"It is a trend that started a few years ago. Since then, restaurants and resorts in Singapore, Thailand and Vietnam too have begun adapting their standards, so it's beginning to branch out," he said. "There are more designated halal restaurants in hotels now, and prayer facilities on the premises, especially at the airports."
The halal food industry is worth $600 billion to $650 billion a year, according to Bahardeen and industry reports. Islamic finance meanwhile boomed when Muslims began to look for investments approved by their religion, and the sector has attracted non-Muslims too after the global financial crisis.
"The halal consciousness is rapidly going beyond food and finance," said Bahardeen, arguing that with 1.6 billion increasingly wealthy Muslims worldwide, halal-friendly travel is likely to be the next growth area.
Muslim travellers account for seven to eight per cent of global tourism expenditure, which totalled around $930 billion in 2009, up from just three-four per cent 10 years ago, Fazal said. This share is expected to expand to 10 per cent in the next two years.
Crescentrating's hotel grading system ranges from one to seven, with a rating of one being given to a hotel with no halal facilities but whose employees are trained to answer questions from Muslim guests.
This can be raised a notch if the hotel has a list of halal-certified restaurants in its vicinity – even if it does not have one itself. The company's highest ratings, six and seven, require a hotel to be free of alcohol, discos and TV channels showing movies unsuitable for families and children. In addition, all food and beverages must be halal.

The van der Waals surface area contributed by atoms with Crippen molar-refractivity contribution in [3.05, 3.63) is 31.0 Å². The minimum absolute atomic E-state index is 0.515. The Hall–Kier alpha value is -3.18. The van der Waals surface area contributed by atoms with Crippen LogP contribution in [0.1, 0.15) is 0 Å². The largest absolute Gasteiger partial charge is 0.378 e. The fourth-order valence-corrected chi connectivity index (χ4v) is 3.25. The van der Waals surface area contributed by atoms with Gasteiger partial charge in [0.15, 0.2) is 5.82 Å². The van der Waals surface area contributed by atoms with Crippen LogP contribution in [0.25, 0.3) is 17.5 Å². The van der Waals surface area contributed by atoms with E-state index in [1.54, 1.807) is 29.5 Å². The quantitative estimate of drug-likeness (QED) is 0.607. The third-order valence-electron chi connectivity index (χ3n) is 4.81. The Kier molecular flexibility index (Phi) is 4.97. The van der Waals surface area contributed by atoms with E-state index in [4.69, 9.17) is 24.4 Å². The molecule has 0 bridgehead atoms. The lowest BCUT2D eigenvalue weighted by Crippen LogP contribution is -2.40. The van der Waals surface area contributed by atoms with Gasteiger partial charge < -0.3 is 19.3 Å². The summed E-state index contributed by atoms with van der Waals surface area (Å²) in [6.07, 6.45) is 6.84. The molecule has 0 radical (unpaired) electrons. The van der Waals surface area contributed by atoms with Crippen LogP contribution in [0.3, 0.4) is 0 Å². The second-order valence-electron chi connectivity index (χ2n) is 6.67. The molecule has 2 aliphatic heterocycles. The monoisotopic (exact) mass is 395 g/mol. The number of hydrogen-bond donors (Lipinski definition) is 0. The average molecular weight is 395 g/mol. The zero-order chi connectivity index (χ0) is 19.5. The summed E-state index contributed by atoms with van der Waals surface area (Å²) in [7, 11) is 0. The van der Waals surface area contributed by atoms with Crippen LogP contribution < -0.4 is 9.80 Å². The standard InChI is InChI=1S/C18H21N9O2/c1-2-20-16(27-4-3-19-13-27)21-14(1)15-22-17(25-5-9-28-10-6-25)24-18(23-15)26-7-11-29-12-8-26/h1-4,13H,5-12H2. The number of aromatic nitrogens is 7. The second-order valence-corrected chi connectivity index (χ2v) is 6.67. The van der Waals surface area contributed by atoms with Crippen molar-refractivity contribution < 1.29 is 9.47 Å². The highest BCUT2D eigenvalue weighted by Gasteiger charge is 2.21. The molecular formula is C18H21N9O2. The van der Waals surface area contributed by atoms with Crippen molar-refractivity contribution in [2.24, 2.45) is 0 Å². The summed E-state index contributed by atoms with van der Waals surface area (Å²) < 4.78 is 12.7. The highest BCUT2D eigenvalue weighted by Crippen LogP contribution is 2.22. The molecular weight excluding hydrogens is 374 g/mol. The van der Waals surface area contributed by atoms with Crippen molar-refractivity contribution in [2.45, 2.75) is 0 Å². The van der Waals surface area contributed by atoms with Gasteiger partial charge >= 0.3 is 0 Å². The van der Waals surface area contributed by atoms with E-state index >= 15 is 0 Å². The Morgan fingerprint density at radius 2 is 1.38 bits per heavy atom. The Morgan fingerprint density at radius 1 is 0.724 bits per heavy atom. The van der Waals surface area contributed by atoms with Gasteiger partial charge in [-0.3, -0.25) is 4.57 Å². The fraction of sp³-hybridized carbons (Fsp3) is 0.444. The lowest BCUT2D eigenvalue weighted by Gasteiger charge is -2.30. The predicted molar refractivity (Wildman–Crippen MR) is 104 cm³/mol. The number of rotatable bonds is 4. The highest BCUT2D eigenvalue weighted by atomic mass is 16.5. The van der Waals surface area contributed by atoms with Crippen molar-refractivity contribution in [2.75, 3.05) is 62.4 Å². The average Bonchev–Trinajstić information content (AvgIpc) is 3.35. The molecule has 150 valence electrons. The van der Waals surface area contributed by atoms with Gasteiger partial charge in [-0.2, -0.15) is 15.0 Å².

Crescentrating also hopes to stamp halal-friendly ratings on theme parks, convention venues, cruise ships, shopping malls and hospitals used by medical tourists.
Globally, Al Jawhara Garden Hotel leads the halal ratings, with three hotels in Saudi Arabia and one in South Africa rated six on Crescentrating’s scale.
The Al Jawhara group is part of the S S Lootah Group, a diversified business segment in construction, ready-mix, and IT Solutions. “We are very happy to be the first hotel in the world to be given the highest rating of seven by Crescentrating. As a pioneer in Islamic hospitality, we have been setting benchmarking trends in shariah-compliant service offerings and are committed to strengthen Dubai's position as a leader in the sector through Jawhara's three-decade expertise", commented Nasser Lootah, member of the Board of Directors of SS Lootah Group and CEO of its hospitality arms, Al Jawhara Group of Hotels and Lootah Hotel Management.
Beyond catering certified halal food, offering prayer-related facilities and an alcohol free environment, Jawhara also provides separate amenities for men and women and other shariah-compliant hospitality services in-line with the heritage of the region, catering to the privacy and family-oriented needs of the Gulf society. (With inputs from AFP)